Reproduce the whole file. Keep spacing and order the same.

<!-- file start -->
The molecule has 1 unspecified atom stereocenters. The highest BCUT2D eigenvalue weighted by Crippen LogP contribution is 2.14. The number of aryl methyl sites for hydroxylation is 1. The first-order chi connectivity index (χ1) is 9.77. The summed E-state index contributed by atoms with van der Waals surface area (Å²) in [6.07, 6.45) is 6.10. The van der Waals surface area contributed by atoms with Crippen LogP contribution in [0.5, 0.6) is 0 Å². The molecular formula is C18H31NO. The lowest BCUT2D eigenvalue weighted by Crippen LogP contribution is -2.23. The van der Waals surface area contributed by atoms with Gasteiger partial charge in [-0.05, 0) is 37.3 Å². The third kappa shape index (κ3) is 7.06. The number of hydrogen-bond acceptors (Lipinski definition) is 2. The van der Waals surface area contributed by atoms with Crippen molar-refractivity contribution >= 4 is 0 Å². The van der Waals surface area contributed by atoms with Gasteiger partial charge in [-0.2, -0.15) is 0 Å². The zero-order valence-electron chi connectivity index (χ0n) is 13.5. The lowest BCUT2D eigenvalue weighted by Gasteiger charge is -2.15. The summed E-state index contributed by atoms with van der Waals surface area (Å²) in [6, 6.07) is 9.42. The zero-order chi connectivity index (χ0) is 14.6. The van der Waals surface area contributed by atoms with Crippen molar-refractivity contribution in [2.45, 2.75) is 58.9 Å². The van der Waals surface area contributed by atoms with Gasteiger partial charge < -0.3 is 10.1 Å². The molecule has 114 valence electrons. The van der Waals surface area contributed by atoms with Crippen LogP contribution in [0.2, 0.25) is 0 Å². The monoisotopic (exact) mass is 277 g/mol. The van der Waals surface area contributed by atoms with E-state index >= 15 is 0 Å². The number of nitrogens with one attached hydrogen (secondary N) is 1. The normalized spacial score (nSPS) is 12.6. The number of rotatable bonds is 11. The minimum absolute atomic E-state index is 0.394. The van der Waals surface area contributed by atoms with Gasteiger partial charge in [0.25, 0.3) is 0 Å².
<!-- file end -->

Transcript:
The molecule has 1 unspecified atom stereocenters. The highest BCUT2D eigenvalue weighted by Crippen LogP contribution is 2.14. The number of aryl methyl sites for hydroxylation is 1. The first-order chi connectivity index (χ1) is 9.77. The summed E-state index contributed by atoms with van der Waals surface area (Å²) in [6.07, 6.45) is 6.10. The van der Waals surface area contributed by atoms with Crippen LogP contribution in [0.5, 0.6) is 0 Å². The molecular formula is C18H31NO. The lowest BCUT2D eigenvalue weighted by Crippen LogP contribution is -2.23. The van der Waals surface area contributed by atoms with Gasteiger partial charge in [-0.05, 0) is 37.3 Å². The third kappa shape index (κ3) is 7.06. The number of hydrogen-bond acceptors (Lipinski definition) is 2. The van der Waals surface area contributed by atoms with Crippen molar-refractivity contribution >= 4 is 0 Å². The van der Waals surface area contributed by atoms with Gasteiger partial charge in [-0.2, -0.15) is 0 Å². The zero-order valence-electron chi connectivity index (χ0n) is 13.5. The lowest BCUT2D eigenvalue weighted by Gasteiger charge is -2.15. The summed E-state index contributed by atoms with van der Waals surface area (Å²) in [6, 6.07) is 9.42. The zero-order chi connectivity index (χ0) is 14.6. The van der Waals surface area contributed by atoms with Crippen molar-refractivity contribution in [2.45, 2.75) is 58.9 Å². The van der Waals surface area contributed by atoms with Gasteiger partial charge < -0.3 is 10.1 Å². The molecule has 114 valence electrons. The van der Waals surface area contributed by atoms with Crippen LogP contribution in [0.2, 0.25) is 0 Å². The monoisotopic (exact) mass is 277 g/mol. The van der Waals surface area contributed by atoms with E-state index >= 15 is 0 Å². The number of nitrogens with one attached hydrogen (secondary N) is 1. The normalized spacial score (nSPS) is 12.6. The number of rotatable bonds is 11. The minimum absolute atomic E-state index is 0.394. The van der Waals surface area contributed by atoms with Gasteiger partial charge in [0.25, 0.3) is 0 Å².